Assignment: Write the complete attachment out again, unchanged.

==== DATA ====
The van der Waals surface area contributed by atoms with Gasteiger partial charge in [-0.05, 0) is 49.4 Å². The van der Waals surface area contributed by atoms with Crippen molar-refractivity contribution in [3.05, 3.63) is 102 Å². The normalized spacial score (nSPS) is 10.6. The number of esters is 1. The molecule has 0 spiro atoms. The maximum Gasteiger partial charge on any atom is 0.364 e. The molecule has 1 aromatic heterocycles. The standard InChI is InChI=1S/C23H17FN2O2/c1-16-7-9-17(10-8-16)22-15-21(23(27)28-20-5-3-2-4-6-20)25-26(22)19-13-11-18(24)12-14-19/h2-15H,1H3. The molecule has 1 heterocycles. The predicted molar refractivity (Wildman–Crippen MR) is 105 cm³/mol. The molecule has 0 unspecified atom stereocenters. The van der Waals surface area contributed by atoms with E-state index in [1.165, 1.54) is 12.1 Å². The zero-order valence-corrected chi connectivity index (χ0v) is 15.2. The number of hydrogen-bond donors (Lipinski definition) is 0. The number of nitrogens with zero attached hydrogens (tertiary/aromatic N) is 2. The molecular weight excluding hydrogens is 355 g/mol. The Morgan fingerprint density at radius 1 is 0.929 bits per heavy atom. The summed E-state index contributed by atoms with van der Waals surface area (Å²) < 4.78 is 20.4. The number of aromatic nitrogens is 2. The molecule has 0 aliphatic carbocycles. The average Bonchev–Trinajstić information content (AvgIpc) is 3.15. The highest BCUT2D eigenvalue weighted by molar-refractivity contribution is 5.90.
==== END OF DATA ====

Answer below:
The van der Waals surface area contributed by atoms with Gasteiger partial charge in [-0.05, 0) is 49.4 Å². The van der Waals surface area contributed by atoms with Crippen molar-refractivity contribution in [3.05, 3.63) is 102 Å². The normalized spacial score (nSPS) is 10.6. The number of esters is 1. The molecule has 0 spiro atoms. The maximum Gasteiger partial charge on any atom is 0.364 e. The molecule has 1 aromatic heterocycles. The standard InChI is InChI=1S/C23H17FN2O2/c1-16-7-9-17(10-8-16)22-15-21(23(27)28-20-5-3-2-4-6-20)25-26(22)19-13-11-18(24)12-14-19/h2-15H,1H3. The molecule has 1 heterocycles. The predicted molar refractivity (Wildman–Crippen MR) is 105 cm³/mol. The molecule has 0 unspecified atom stereocenters. The van der Waals surface area contributed by atoms with E-state index in [1.165, 1.54) is 12.1 Å². The zero-order valence-corrected chi connectivity index (χ0v) is 15.2. The number of hydrogen-bond donors (Lipinski definition) is 0. The number of nitrogens with zero attached hydrogens (tertiary/aromatic N) is 2. The molecular weight excluding hydrogens is 355 g/mol. The Morgan fingerprint density at radius 1 is 0.929 bits per heavy atom. The summed E-state index contributed by atoms with van der Waals surface area (Å²) < 4.78 is 20.4. The number of aromatic nitrogens is 2. The molecule has 0 aliphatic carbocycles. The average Bonchev–Trinajstić information content (AvgIpc) is 3.15. The highest BCUT2D eigenvalue weighted by molar-refractivity contribution is 5.90.